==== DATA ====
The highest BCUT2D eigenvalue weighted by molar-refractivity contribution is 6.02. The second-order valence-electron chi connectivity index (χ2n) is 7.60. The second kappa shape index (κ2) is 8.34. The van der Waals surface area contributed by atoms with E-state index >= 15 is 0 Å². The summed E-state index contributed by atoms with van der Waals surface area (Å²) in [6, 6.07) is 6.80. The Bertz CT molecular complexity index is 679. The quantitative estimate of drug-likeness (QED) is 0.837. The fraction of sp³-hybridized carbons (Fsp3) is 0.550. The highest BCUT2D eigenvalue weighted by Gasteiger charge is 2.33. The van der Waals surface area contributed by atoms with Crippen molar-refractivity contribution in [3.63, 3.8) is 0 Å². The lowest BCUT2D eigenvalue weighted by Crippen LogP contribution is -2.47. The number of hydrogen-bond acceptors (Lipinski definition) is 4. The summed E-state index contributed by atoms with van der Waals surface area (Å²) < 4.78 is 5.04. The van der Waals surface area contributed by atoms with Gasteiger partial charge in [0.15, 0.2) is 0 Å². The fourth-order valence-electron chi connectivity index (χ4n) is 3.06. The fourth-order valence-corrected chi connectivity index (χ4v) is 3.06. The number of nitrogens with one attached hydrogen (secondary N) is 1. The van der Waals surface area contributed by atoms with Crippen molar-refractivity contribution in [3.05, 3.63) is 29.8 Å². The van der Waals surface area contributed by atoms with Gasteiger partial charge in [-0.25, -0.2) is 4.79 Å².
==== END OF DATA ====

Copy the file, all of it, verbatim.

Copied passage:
The highest BCUT2D eigenvalue weighted by molar-refractivity contribution is 6.02. The second-order valence-electron chi connectivity index (χ2n) is 7.60. The second kappa shape index (κ2) is 8.34. The van der Waals surface area contributed by atoms with E-state index >= 15 is 0 Å². The summed E-state index contributed by atoms with van der Waals surface area (Å²) in [6, 6.07) is 6.80. The Bertz CT molecular complexity index is 679. The quantitative estimate of drug-likeness (QED) is 0.837. The fraction of sp³-hybridized carbons (Fsp3) is 0.550. The highest BCUT2D eigenvalue weighted by Gasteiger charge is 2.33. The van der Waals surface area contributed by atoms with Crippen molar-refractivity contribution in [3.63, 3.8) is 0 Å². The lowest BCUT2D eigenvalue weighted by Crippen LogP contribution is -2.47. The number of hydrogen-bond acceptors (Lipinski definition) is 4. The summed E-state index contributed by atoms with van der Waals surface area (Å²) < 4.78 is 5.04. The van der Waals surface area contributed by atoms with Gasteiger partial charge in [0.15, 0.2) is 0 Å². The fourth-order valence-electron chi connectivity index (χ4n) is 3.06. The fourth-order valence-corrected chi connectivity index (χ4v) is 3.06. The number of nitrogens with one attached hydrogen (secondary N) is 1. The van der Waals surface area contributed by atoms with Crippen molar-refractivity contribution in [3.05, 3.63) is 29.8 Å². The van der Waals surface area contributed by atoms with Gasteiger partial charge in [-0.25, -0.2) is 4.79 Å².